Validation of an adapted procedure to collect hair for cortisol determination in adolescents
Adaption of the collection protocol for hair cortisol determination
Article [Accepted Manuscript]
Is part ofPsychoneuroendocrinology ; vol. 70, p. 58-62
- Faculté des arts et des sciences. École de criminologie
- Faculté des arts et des sciences. École de psychoéducation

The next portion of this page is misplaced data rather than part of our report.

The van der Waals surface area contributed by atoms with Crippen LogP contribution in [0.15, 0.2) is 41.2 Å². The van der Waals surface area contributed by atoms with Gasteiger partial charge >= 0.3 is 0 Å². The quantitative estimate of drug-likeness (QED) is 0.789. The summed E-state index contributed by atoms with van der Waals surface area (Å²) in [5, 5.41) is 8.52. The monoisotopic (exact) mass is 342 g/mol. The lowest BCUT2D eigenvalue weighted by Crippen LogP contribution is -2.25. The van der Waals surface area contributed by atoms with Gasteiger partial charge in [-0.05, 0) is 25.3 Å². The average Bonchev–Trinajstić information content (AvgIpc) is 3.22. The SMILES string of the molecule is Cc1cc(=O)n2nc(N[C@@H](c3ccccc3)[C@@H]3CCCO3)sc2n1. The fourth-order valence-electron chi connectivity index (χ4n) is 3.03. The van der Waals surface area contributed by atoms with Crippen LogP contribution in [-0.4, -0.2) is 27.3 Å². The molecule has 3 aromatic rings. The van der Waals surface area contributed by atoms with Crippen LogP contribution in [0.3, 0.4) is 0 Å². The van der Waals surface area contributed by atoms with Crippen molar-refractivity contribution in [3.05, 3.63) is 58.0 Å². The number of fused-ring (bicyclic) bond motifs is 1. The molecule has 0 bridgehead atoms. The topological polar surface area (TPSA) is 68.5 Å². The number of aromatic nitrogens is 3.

Introduction In the last decades, cortisol has been extensively studied in association to early exposure to adversity as well as in the etiology of a number of physical and mental problems. While saliva and blood samples allow the measurement of acute changes in cortisol secretion, hair samples are thought to provide a valid retrospective measure of chronic cortisol secretion over an extended period of time. Nevertheless, the existing protocol for hair collection involves considerable financial and logistical challenges when performed in large epidemiological studies. Objective This study aimed to validate an adapted collection protocol asking participants to sample their hair at home and to send it back to our laboratory by regular mail. Methods Participants were 34 teenagers between 17 and 18 years of age. They participated in two hair collections: (a) at home, with the help of someone they know, and (b) in our laboratory, with a trained research assistant. Results We noted a strong correlation between cortisol ascertained from hair collected at home and at the laboratory. No mean difference in cortisol levels could be detected between the two protocols. Moreover, we showed that a wide range of hair-related, sociodemographic, lifestyle factors that may be associated with hair cortisol levels did not affect the association between cortisol measures derived from each protocol. Conclusion Our study provides initial support that reliable measures of chronic cortisol secretion could be obtained by asking adolescents to collect a sample of their hair at home and send them to the laboratory by regular mail. This adapted protocol has considerable financial and logistical advantages in large epidemiological studies.